The other side of the coin is that the more overseas races, the less saleable Champ Car is in the United States. As I've written before, this concept of racing worldwide was touted two or three times over CART's unfortunate history and proven to be a schizophrenic failure. American divisions of international companies want races in the United States, and usually aren't even interested in Canadian races. Newman/Haas/Lanigan's general manager Brian Lisles talked about this matter in this space two months ago.

"Overseas races make money for the series owners, but lose money for the teams," Lisles explained. "Champ Car is paid a lot of money for those races, but they are expensive for us to do and they don't bring us any sponsorship. Our sponsors are American divisions of companies, not international divisions, and when we have an overseas race the international or regional division gets the credit for the exposure, not the American division that's paying the bills. So it's a loser for us, all-round."

This year there were only seven American races on the Champ Car schedule--a record low--and it's entirely understandable that Newman, Haas and Lanigan want Champ Car to focus on building a stronger base of American races. They are extremely frustrated that there seems to be little or no chance of that happening.

There are two other aspects to Champ Car's European intentions. First is the issue of dealing with the FIA which Champ Car already has discovered is less easy than imagined, particularly when your key people are deeply naive about the matter. But by going to Europe, Champ Car is putting a major component of its plans for growth in the hands of the FIA and many people who have been around the sport for years believe this is an extremely precarious position in which to place oneself.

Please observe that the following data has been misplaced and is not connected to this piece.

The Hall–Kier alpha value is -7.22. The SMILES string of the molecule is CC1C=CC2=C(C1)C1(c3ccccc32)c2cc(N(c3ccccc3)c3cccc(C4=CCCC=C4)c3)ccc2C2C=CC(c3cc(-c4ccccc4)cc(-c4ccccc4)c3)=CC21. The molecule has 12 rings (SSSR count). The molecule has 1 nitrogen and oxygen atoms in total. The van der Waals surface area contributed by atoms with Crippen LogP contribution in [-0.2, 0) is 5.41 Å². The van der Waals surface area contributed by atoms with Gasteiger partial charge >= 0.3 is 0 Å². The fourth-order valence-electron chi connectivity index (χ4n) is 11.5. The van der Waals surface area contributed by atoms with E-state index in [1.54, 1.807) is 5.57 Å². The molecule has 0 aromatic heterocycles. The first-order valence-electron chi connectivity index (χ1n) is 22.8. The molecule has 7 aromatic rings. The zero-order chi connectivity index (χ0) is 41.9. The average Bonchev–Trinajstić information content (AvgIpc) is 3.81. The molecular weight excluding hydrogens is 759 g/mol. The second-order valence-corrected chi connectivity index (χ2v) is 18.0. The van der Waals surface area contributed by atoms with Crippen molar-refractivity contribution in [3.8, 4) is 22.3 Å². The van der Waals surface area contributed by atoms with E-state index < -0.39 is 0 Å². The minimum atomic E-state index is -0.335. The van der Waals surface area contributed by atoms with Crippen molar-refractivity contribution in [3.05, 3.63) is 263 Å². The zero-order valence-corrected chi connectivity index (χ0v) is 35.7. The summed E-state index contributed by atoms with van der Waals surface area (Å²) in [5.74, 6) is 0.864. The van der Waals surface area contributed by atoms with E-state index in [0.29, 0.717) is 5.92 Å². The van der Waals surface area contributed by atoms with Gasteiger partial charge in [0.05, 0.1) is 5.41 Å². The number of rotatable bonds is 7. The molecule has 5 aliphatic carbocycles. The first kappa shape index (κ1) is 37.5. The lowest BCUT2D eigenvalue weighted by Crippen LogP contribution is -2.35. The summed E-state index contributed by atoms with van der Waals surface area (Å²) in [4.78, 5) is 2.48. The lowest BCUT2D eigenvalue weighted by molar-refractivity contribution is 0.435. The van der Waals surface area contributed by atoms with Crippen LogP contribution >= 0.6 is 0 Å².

At the very least, it's sure to be a lengthy process for Champ Car to get FIA approval of any additional races in Europe. It's also likely to mean it will take quite some time for Champ Car to put together its 2008 schedule which is not what the teams need in their struggle to sell sponsorship.

The other point is that by abandoning oval tracks and having fewer American races overall, Champ Car is losing any claim to being the American national driving championship. In fact, it's laughable to even make that suggestion now. Sadly, in 2007, this is another thing the IRL is more qualified to claim than Champ Car. Of course, to the average American there's not the slightest question that NASCAR's Nextel Cup series is the country's national auto racing championship because they don't even know that IRL or Champ Car exist.

Meanwhile, we face the continuing prospect of one open-wheel driver after another getting their butts kicked in NASCAR. Is there any reason to expect that Franchitti, Hornish and Jacques Villeneuve will do anything other than join Montoya among those guys excited about the chance of getting another top twenty finish in their next Cup race? And what of A.J. Allmendinger and Scott Speed? Allmendinger certainly has been humbled with Red Bull's novice Cup team this year. What does the future hold for Allmendinger and will Speed be in for an equal shellacking if Red Bull parachutes him into NASCAR next year?

I'm afraid that when it's all over, NASCAR fans and the NASCAR media will laugh at open-wheel racing even more heartily than they do already, and there will be no foundation for any of us to make any argument otherwise. If you think American open-wheel racing's reputation is in sad shape today, be prepared for it to get much worse in the near future.

Here's hoping that either Champ Car or IRL can generate some good news over the winter. The fans need it, the sport needs it, and so do the teams, most of whom live in fear of the sponsorship well running dry.

Ten years ago, during an Autosport Awards dinner in London, I discussed the CART/IRL split, among many other things, with Bill France Jr. France asked me to keep the specifics of our CART/IRL conversation off the record and I honored that agreement during his lifetime.

"You're really worried about Tony pulling the trigger on his new formula, aren't you?" France asked rhetorically. "You think it's going to end up destroying Indy car racing, don't you?"

He paused for a second, glanced down, then looked me straight in the eye. "Well, I agree with you," France declared. "I think it will. You know my father and I always believed there's got to be one man in control and you can't have any competitors. You've got to have one series with a solid name and brand. Those guys are putting themselves in danger of losing all that."

And of course, with all the malarkey going on in Formula 1 and the Stepneygate saga escalating to new heights in a World Motor Sport Council hearing later this week, you have to seriously wonder about the future of open-wheel racing as a whole around the world.

Auto Racing ~ Gordon Kirby
Copyright 2007 ~ All Rights Reserved